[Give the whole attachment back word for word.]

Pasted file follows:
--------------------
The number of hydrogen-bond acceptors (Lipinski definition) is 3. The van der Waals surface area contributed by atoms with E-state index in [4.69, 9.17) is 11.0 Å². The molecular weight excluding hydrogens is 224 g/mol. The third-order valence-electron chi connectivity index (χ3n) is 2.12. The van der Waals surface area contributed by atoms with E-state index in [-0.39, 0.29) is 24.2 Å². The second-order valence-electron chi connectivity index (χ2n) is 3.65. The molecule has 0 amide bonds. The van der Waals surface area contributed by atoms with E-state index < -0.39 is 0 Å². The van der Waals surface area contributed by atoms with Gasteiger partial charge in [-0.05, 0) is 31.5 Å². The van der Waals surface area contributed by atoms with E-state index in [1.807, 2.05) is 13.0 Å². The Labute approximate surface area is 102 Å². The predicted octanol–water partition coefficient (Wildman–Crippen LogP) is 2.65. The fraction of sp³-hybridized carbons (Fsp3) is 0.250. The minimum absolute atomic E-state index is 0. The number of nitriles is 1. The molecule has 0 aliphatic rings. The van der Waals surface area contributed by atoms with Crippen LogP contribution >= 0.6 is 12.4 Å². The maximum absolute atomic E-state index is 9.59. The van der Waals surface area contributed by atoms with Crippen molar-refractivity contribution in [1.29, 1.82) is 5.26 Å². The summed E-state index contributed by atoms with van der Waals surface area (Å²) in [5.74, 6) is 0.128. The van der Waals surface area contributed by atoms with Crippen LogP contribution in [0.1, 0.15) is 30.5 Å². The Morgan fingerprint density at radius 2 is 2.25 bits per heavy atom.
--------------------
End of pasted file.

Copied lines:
The number of hydrogen-bond acceptors (Lipinski definition) is 3. The van der Waals surface area contributed by atoms with E-state index in [4.69, 9.17) is 11.0 Å². The molecular weight excluding hydrogens is 224 g/mol. The third-order valence-electron chi connectivity index (χ3n) is 2.12. The van der Waals surface area contributed by atoms with E-state index in [-0.39, 0.29) is 24.2 Å². The second-order valence-electron chi connectivity index (χ2n) is 3.65. The molecule has 0 amide bonds. The van der Waals surface area contributed by atoms with E-state index < -0.39 is 0 Å². The van der Waals surface area contributed by atoms with Gasteiger partial charge in [-0.05, 0) is 31.5 Å². The van der Waals surface area contributed by atoms with E-state index in [1.807, 2.05) is 13.0 Å². The Labute approximate surface area is 102 Å². The predicted octanol–water partition coefficient (Wildman–Crippen LogP) is 2.65. The fraction of sp³-hybridized carbons (Fsp3) is 0.250. The minimum absolute atomic E-state index is 0. The number of nitriles is 1. The molecule has 0 aliphatic rings. The van der Waals surface area contributed by atoms with Crippen LogP contribution >= 0.6 is 12.4 Å². The maximum absolute atomic E-state index is 9.59. The van der Waals surface area contributed by atoms with Crippen molar-refractivity contribution in [1.29, 1.82) is 5.26 Å². The summed E-state index contributed by atoms with van der Waals surface area (Å²) in [5.74, 6) is 0.128. The van der Waals surface area contributed by atoms with Crippen LogP contribution in [0.1, 0.15) is 30.5 Å². The Morgan fingerprint density at radius 2 is 2.25 bits per heavy atom.